Skye, my beautiful, sweet natured boxer growled at my son the other
day. We've had her for six years, one year longer than we've had kids.
In all that time she has occasionally barked at strangers and clearly
doesn't like joggers running towards her family. I know her bark is
all bluster and no bite but I have never heard her growl.
Skye was sitting on the patio steps, leaning against the wall, head
nodding to her chest as she drifted off to sleep. Clumsy Sam came
slam-blasting up the steps
and ploughed against Skye to give her a cuddle. Skye gave a disgruntled
growl and shook him off then went and lay down under the table.
I ignored Skye for the moment but
immediately reprimanded my son. Though it was a gentle telling off, it
was firm and to the point. Animals are not large teddy bears!
Shortly afterwards I went out to the patio and pottered about. Skye
watched me from under the table where she'd laid down to escape from
When I told a friend about the little incident, she was horrified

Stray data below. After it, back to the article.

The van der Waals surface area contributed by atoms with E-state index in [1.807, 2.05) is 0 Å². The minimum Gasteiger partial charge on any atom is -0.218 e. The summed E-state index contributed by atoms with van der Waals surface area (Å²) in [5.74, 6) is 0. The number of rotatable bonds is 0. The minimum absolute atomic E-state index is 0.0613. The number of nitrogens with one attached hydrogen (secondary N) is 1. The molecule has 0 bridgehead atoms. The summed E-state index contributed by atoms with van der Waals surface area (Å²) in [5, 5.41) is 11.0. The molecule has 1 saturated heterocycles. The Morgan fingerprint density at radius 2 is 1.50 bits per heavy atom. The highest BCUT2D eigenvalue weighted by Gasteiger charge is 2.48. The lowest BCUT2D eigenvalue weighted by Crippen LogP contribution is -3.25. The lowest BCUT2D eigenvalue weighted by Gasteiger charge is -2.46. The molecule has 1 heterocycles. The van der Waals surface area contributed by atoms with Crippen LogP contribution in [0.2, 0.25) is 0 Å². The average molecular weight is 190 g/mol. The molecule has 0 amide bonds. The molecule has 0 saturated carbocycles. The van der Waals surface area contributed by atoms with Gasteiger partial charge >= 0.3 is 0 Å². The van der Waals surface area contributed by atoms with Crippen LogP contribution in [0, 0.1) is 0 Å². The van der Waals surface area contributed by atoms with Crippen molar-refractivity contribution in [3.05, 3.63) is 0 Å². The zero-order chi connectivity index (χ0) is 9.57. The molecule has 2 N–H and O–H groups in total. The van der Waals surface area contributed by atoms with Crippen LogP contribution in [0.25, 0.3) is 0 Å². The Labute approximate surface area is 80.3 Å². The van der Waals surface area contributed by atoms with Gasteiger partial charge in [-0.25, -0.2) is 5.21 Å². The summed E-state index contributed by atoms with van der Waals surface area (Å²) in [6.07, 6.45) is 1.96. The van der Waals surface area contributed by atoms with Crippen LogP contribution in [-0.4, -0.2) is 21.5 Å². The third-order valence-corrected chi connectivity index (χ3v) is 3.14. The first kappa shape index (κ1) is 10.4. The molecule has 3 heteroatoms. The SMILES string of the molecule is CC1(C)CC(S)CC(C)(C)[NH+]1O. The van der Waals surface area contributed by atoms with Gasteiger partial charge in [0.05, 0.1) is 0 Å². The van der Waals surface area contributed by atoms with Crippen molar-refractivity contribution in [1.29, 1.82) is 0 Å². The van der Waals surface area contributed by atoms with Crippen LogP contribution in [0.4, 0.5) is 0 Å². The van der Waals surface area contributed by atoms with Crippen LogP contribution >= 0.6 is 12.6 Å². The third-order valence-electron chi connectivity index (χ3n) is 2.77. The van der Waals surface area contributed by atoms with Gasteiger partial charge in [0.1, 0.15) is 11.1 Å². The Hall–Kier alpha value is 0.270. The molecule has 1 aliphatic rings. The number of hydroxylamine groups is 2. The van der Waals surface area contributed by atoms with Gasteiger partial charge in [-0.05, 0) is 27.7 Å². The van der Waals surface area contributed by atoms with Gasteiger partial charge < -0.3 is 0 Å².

that I had reprimanded my boy but not the dog. "Wouldn't you growl
if one of the kids leapt on you when you were having a nap?" I asked
"Yes, she said, "but I don't bite!".
But that is the point you see. Dogs growl to communicate a warning
in much the same way as you might give a couple of verbal warnings
to timeout, toys in the bin or a slap on the behind depending on your
A dog that has been punished for growling gives no warning at all.
Chances are they have also missed the opportunity to learn bite inhibition.
Growl repression and no bite inhibition makes for a very dangerous
dog and certainly not one I'd want near my kids.
If the dog cannot express annoyance or show that a child is causing
it pain by a low warning growl, it may suffer in silence until the
situation becomes intolerable and it snaps - in more ways than one.
In the instance described above, I was pleased to hear Skye growl.
That is not to say however that a growling dog should not be
taken seriously for it is a method of communication intended to convey
warning. If your dog growls at you or the kids often or has started
to do so after changes in the household you must pay attention and
ask yourself what the dog is telling you.
He could be in pain or be being over-protective. He could be insecure
or afraid. Any of these instances can lead to a dog bite so
you must take a hard look at the situation and steps to correct it.